3. A common refrain in the comments on this website comes from people who cannot locate attorneys willing put justice over retainers. At the same time the judiciary threatens to make pro bono work mandatory, seemingly noting the same concern. But what happens to attorneys who have the chumptzah to threatened the legal status quo in Indiana? Ask Gary Welch, ask Paul Ogden, ask me. Speak truth to power, suffer horrendously accordingly. No wonder Hoosier attorneys who want to keep in good graces merely chase the dollars ... the powers that be have no concerns as to those who are ever for sale to the highest bidder ... for those even willing to compromise for $$$ never allow either justice or constitutionality to cause them to stand up to injustice or unconstitutionality. And the bad apples in the Hoosier barrel, like this one, just keep rotting.

  4. I am one of Steele's victims and was taken for $6,000. I want my money back due to him doing nothing for me. I filed for divorce after a 16 year marriage and lost everything. My kids, my home, cars, money, pension. Every attorney I have talked to is not willing to help me. What can I do? I was told i can file a civil suit but you have to have all of Steelers info that I don't have. Of someone can please help me or tell me what info I need would be great.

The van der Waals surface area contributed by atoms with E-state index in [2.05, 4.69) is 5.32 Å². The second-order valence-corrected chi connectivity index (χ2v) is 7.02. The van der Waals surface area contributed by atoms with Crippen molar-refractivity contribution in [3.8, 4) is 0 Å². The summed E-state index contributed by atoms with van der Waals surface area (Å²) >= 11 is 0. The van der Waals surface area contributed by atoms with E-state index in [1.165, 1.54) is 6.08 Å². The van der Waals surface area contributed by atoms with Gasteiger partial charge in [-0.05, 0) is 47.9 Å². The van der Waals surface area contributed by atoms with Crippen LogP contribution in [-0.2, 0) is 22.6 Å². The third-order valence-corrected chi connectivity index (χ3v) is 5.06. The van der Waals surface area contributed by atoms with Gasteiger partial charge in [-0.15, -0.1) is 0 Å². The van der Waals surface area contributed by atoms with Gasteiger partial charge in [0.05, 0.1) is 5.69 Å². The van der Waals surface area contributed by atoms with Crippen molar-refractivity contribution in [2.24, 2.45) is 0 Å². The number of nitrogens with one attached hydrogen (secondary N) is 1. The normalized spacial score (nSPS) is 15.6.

5. It would appear that news breaking on Drudge from the Hoosier state (link below) ties back to this Hoosier story from the beginning of the recent police disrespect period .... MCBA president Cassandra Bentley McNair issued the statement on behalf of the association Dec. 1. The association said it was “saddened and disappointed” by the decision not to indict Ferguson police officer Darren Wilson for shooting Michael Brown. “The MCBA does not believe this was a just outcome to this process, and is disheartened that the system we as lawyers are intended to uphold failed the African-American community in such a way,” the association stated. “This situation is not just about the death of Michael Brown, but the thousands of other African-Americans who are disproportionately targeted and killed by police officers.” http://www.thestarpress.com/story/news/local/2016/07/18/hate-cops-sign-prompts-controversy/87242664/